Mumbai, Oct 4 (IANS) Maharashtra Minister's threat to invoke the dreaded MCOCA against persons who bring in 'even a single bottle of liquor' from Goa sparked off a fresh political ruckus with the Opposition parties alleging it as a potential new 'extortion style', here on Tuesday.
The 'diktat' by Excise Minister Shambhuraj Desai - intended to curb the growing menace of smuggling in cheap Indian Made Foreign Liquor (IMFL) brands from Goa to Maharashtra - failed to cheer tourists or ordinary folks who procure a few bottles for self-consumption.
Desai has ordered the Sindhudurg and Kolhapur districts, bordering Goa to work out a strategy against smugglers and slap the Maharashtra Control of Organised Crime Act, usually invoked against gangsters or for serious crimes.
For starters, the state excise authorities will deploy mobile check-posts at the entry-exit points between the two coastal states, supplementing the ongoing campaign by the police and Excise Department, and intensify efforts to detect vehicles 'smuggling' in the liquor.
Flaying the move, Congress General Secretary Sachin Sawant asked whether 'there are no other laws' that have prompted the state government to invoke the stringent MCOCA, and wondered "if even tourists would be targeted" or a 'Uttar Pradesh model' being implemented in Maharashtra.
Taking a swipe at the government, Shiv Sena Spokesperson Manisha Kayande said for getting just one bottle of liquor the government will slap MCOCA, but bringing an MLA from Goa would earn a reward of '50 Khokha' (slang for Rs 50 crore).
In a sarcastic comment, Nationalist Congress Party's national spokesperson Clyde Crasto said "good to know the Maharashtra ministers are finally getting down to some serious work".
"However, while a crackdown on illegal activities like smuggling is okay, it should not become a tool of extortion or harassment of the ordinary folks," Crasto cautioned.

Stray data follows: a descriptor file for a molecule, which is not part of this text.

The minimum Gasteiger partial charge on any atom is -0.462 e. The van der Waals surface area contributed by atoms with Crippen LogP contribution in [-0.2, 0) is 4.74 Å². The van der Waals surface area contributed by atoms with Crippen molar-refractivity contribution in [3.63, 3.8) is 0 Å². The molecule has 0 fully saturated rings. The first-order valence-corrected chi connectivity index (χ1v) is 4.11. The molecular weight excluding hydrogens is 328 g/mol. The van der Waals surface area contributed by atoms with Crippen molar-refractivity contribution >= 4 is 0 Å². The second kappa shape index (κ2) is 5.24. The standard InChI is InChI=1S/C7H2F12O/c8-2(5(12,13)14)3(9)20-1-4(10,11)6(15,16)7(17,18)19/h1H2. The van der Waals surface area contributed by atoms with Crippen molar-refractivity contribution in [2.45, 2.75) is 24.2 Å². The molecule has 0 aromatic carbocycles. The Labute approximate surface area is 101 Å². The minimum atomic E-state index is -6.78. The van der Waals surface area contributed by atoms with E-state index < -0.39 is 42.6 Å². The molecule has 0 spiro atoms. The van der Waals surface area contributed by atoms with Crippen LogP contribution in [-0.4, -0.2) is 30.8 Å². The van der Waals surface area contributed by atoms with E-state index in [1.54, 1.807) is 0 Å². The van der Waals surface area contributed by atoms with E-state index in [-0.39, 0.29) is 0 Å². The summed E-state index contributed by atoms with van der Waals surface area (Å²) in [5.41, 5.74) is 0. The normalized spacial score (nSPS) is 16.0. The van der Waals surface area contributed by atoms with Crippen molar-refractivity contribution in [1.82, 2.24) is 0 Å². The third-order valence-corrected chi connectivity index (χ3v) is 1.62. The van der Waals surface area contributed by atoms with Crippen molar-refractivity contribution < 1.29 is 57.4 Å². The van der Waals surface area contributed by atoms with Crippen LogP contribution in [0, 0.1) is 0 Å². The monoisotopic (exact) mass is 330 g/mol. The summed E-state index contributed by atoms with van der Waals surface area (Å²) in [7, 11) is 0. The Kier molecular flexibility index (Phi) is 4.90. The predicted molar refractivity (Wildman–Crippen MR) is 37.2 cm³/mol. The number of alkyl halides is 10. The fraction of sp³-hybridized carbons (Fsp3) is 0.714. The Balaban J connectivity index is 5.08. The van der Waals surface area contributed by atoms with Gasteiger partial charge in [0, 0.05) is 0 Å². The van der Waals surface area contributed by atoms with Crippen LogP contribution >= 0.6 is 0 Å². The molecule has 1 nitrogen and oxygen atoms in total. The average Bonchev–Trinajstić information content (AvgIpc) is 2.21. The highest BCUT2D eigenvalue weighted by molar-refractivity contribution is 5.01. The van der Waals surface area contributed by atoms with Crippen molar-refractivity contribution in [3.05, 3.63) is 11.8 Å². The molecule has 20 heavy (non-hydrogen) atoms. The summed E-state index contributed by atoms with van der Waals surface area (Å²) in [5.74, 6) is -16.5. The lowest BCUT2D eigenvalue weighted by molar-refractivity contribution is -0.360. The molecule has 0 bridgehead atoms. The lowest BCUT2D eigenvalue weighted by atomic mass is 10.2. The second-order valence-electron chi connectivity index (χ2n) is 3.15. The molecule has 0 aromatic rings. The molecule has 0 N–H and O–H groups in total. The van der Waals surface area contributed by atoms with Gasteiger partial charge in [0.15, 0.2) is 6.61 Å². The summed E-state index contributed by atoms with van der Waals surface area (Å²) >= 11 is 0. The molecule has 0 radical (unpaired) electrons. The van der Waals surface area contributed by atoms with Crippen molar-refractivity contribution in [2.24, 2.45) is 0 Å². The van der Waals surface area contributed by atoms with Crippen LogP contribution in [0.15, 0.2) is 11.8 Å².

Sena's Deputy Leader Raghunath Kuchik demanded to know "why only liquor from Goa is being targetted, and what about the Union Territories of Daman & Diu, Dadra & Nagar Haveli" - sandwiched between Maharashtra and Gujarat.
A Goan living in Mumbai, Albert Coutinho said he drives down to his home state every other month and would bring in a few bottles of liquor for home consumption, especially during festive occasions.
"With this new rule, ordinary people like us cannot take the liberty or we may end up being branded as organised criminals... We shall have to get our supplies locally," Coutinho said glumly.
Both Kayande and Kuchik wonder whether this is 'a target' set by the ruling ally Bharatiya Janata Party - supporting Chief Minister Eknath Shinde - to 'recover' the 'khokhas' (money) they had allegedly spent to bring down the Maha Vikas Aghadi government in June.
While Kayande feels the move could hit tourism in this state, Kuchik accused Desai of lacking knowledge of the MCOCA laws and offered to "gift a copy of the statute to the Minister".
Liquor vendors in Mumbai said that the prices of various IMFL brands in Maharashtra are very high compared with Goa or the UTs, the difference being up to 250-300 per cent, owing to the steep excise duties and local taxes.
"For instance, if a small bottle of IMFL costs Rs 300 in Maharashtra, it can be bought for barely Rs 100 in Goa and the UTs, making it a big attraction for ordinary drinkers or even smugglers," said Kumar A. Shetty, who runs a bar in Mumbai.
Referring to arguments that Goa wine shops provide a liquor licence to the buyers, Shetty pointed out that it is not valid in Maharashtra, so anybody found with any type of alcoholic drinks from the adjoining state could be at a big risk henceforth.
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